My tenth grade class was more eventful. I taught the lesson I wrote about in my previous post, the lesson called “Football in American High Schools.” This was an important lesson because I was recording it to show to my induction supervisor in the program I’m doing through CGU to clear my credential. I set up the digital recorder and explained to my students that it was there to record me, not to record them. I asked them to try to be actively engaged in the lesson because this would make me look good (I did this before I pressed the record button, of course!). They were happy to help. I found out that this is actually a great strategy for getting them to be more engaged – tell them it will help to make me look good. (They are really sweet kids – usually very quiet but since they knew they were helping me out, they tried their hardest to seem like they were totally comfortable discussing ideas in front of a camera.) Of course, there were some technical difficulties. The camera was on for a while but then it stopped because the SD card was full. I had to spend about 10 minutes just trying to figure out how to delete stuff off the SD card. It was a school camera, and I hadn’t realized that people had filled it up and hadn’t deleted their old files. So that wasted some time. But my students were totally cool about it. To be honest, I didn’t really care if they learned a thing during this lesson. It’s the end of the school year, I’ve made them work their butts off for the last three terms, and I just wanted to get this lesson on video so I could check off another box on my way to clearing my credential. My students played along, and we eventually got the lesson back on track. They put on a good show of discussing their definition of “culture” and then we came up with a definition that I wrote on the board and then the bell rang and class was over. I think I’ll show them the second episode of “Friday Night Lights” tomorrow as a reward for being so helpful today. I showed them the pilot last week and they seemed to really like it. Today some of them were asking me what happened to Jason Street. I feel bad giving them the bad news. I’ll let them find out in the show tomorrow.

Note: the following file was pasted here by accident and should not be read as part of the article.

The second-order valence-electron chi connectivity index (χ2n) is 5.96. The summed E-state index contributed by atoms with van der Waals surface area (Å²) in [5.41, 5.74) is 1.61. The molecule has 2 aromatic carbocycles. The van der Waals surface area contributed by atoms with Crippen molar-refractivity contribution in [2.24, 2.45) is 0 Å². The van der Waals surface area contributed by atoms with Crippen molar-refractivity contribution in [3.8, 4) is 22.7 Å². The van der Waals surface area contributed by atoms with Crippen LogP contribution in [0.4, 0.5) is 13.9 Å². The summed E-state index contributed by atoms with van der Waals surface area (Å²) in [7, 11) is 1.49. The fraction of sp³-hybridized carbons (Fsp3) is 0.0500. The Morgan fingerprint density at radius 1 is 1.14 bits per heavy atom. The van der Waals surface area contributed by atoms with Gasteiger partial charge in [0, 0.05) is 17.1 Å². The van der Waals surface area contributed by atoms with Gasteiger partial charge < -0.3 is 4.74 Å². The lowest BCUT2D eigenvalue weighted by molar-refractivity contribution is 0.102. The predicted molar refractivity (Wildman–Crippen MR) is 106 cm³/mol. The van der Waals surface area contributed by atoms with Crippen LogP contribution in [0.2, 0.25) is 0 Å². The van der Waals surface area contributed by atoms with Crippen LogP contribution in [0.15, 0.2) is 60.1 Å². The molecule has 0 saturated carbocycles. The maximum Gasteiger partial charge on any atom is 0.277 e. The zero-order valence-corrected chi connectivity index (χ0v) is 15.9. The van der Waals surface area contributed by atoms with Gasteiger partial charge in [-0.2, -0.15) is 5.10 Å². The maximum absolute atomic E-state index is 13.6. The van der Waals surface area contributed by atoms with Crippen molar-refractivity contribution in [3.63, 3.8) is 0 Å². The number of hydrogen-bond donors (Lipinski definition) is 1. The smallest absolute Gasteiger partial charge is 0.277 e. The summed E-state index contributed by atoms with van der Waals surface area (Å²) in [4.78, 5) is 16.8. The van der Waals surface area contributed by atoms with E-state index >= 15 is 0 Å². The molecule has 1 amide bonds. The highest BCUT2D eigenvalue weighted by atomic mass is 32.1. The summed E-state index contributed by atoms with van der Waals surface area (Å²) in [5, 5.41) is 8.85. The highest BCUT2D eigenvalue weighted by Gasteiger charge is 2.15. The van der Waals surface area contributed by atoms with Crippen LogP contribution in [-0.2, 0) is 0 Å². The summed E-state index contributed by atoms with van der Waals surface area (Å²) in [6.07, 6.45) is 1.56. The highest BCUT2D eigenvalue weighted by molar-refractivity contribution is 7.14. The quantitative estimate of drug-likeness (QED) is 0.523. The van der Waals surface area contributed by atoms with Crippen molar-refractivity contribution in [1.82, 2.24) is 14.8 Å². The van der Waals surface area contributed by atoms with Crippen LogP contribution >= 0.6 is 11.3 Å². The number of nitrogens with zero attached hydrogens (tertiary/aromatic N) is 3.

After that, I went back to the office and watched the video of my lesson. I realize that I definitely have a “teacher voice” and that I kind of look drunk when I am in front of the class.  I’ll have to work on that.

At 5:20 I came home, worked out, ate dinner, and started blogging. And here I am.


photo credit: gamene via photopin cc 


Inside My Classroom: Lesson Plan – Football in American High Schools

This is a post on a lesson I am currently working on for one of my classes.

I teach in an International Baccalaureate school in Japan. I teach both MYP and DP English. The Japanese school year ends in March, so right now we are nearing the end. But we have a few strange weeks which fall in between the year-end exams and our spring break. Last year, I used this time to teach lessons on grammar and sentence structure topics that we hadn’t had a chance to get to during the year. But as most English teachers know, it doesn’t really work to teach a lot of grammar out of context. So this year, I have decided to use the time in one of my classes to get them started on the first unit of the new school year. I am not really diving right into the unit, but instead I am using this time to set the scene and to build some background knowledge.

This lesson will be for the IB course DP English B. In this course, students develop their oral and written English skills through the study of topics such as communication and media, social relationships, global issues, health, science and technology, leisure, and a few others. The teacher is also expected to bring in topics related to English-speaking cultures, since this is an English as a second language course. The lesson I am going to be doing with my students is related to the topics of health, leisure, and culture and traditions.